By Prof. Hari Bhans Jha
Indian Prime Minister Narendra recently concluded his first foreign visit to Bhutan. During this visit, India focused on “B2B” or “Bharat to Bhutan” diplomacy, which is important not for Bhutan alone, but for all of India’s neighbours.
Through this visit, India has tried to give message that the neighbours are overwhelmingly important in its foreign policy and that it wants to rise as a global power along with them all. It was for this reason that Modi invited all the heads of government/state of SAARC region in his swearing in ceremony as Prime Minister of India.
During his two-day visit to Thimpu, Narendra Modi observed that Bhutan was able to focus on Gross National Happiness (GNP) as an alternative to Gross Domestic Product (GDP) because it had a neighbor like India. In his emotional outburst, he also added that India and Bhutan were made for each other – Bharat for Bhutan and Bhutan for Bharat (B for B).
It was in fitness with the amicable relations with Bhutan that Prime Minister Modi laid foundation stone for the development of 600 MW Kholongchu hydroelectric power station, a joint venture between India and Bhutan. This project is a part of an energy cooperation plan to feed the demand for power in Bhutan and also in India. Apart from this, Modi opened up a Supreme Court building constructed by India. He also doubled the amount of scholarships to the advantage of Bhutanese students. In addition, he made commitment to construct a digital library, which is intended to provide access to Bhutanese youth to two million books and periodicals.
As being time trusted friend, India has been supporting Bhutan’s development initiatives since 1970s. India alone accounts for 20 per cent for Bhutan’s five-year planning budget. Over the years, India helped Bhutan to develop Chukha Hydropower Project (336 MW), which is the main source of power supply for West Bengal, Bihar, Jharkhand, Orissa and Sikkim states of India. In 2005-2006, Chukha Project alone contributed over 30 per cent of Bhutan’s revenue. In addition, India supported Bhutan to develop Tala Hydropower Project (1020 MW) and Kurichhu hydro project (60 MW). Most importantly, India and Bhutan have reiterated their commitment to produce 10,000 MW of hydropower in joint venture by 2020 for which India is likely to commit on the implementation for 12 new hydro-power projects in Bhutan.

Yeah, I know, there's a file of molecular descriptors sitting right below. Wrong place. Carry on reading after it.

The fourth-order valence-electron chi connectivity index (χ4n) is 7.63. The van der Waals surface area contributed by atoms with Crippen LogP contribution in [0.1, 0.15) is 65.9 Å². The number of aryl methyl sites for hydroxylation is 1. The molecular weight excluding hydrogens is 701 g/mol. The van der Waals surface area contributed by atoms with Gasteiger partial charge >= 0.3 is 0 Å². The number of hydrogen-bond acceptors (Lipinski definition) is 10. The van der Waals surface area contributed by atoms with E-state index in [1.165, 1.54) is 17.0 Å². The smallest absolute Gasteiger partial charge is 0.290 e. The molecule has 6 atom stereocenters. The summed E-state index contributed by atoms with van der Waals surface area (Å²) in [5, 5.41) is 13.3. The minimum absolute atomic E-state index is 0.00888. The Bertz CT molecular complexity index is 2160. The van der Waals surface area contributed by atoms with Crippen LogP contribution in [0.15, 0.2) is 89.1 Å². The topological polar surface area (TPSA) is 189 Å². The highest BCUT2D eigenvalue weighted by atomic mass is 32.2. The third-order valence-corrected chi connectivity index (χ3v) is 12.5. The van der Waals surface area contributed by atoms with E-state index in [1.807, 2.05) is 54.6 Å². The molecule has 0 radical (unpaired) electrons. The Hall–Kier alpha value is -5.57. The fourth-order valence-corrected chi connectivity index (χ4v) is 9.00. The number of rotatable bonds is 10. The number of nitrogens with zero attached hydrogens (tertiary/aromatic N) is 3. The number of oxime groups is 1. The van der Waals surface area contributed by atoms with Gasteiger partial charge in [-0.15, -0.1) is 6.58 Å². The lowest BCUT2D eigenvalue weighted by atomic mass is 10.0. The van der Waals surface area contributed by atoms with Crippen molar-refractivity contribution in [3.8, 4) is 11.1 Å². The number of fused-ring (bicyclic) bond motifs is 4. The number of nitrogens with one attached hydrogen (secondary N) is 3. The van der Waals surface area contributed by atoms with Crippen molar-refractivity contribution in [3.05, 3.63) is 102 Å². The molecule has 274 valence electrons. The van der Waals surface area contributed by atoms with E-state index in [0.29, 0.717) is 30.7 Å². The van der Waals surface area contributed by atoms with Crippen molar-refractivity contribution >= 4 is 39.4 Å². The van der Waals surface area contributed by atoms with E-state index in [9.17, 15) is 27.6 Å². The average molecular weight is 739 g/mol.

Bhutan is almost the size of Switzerland. Surrounded by India in the south, east and west and by China in the north, Bhutan’s population is 750,000. The country shares 470 kilometers of border with China; while with India it has 605 kilometers of border. The country has successfully balanced modernity with traditions and it replaced absolute monarchy to parliamentary democracy in 2008.
However, Modi’s visit to Bhutan is not solely guided by economic interests. Bhutan counts heavily in India’s strategic calculation. Therefore, India might not be very happy to see that countries outside the region have influence over there. With this respect, India and Bhutan reiterated that their territories would not be used in the interest of the countries inimical to each other. Such a commitment is important in view of Chinese efforts to woo Thimpu in the recent years. It is not a secret that China has been trying to reduce India’s influence in Bhutan by establishing full-fledged diplomatic relations, which is worrying India.
But more than this India is concerned for the way China wants to resolve its border dispute with Bhutan. Bhutan has dispute on 4,500 square kilometers of land with China in its northern and western parts. If the country does not handle China properly, it is likely to lose that part which is almost 10 per cent of the total area of the country.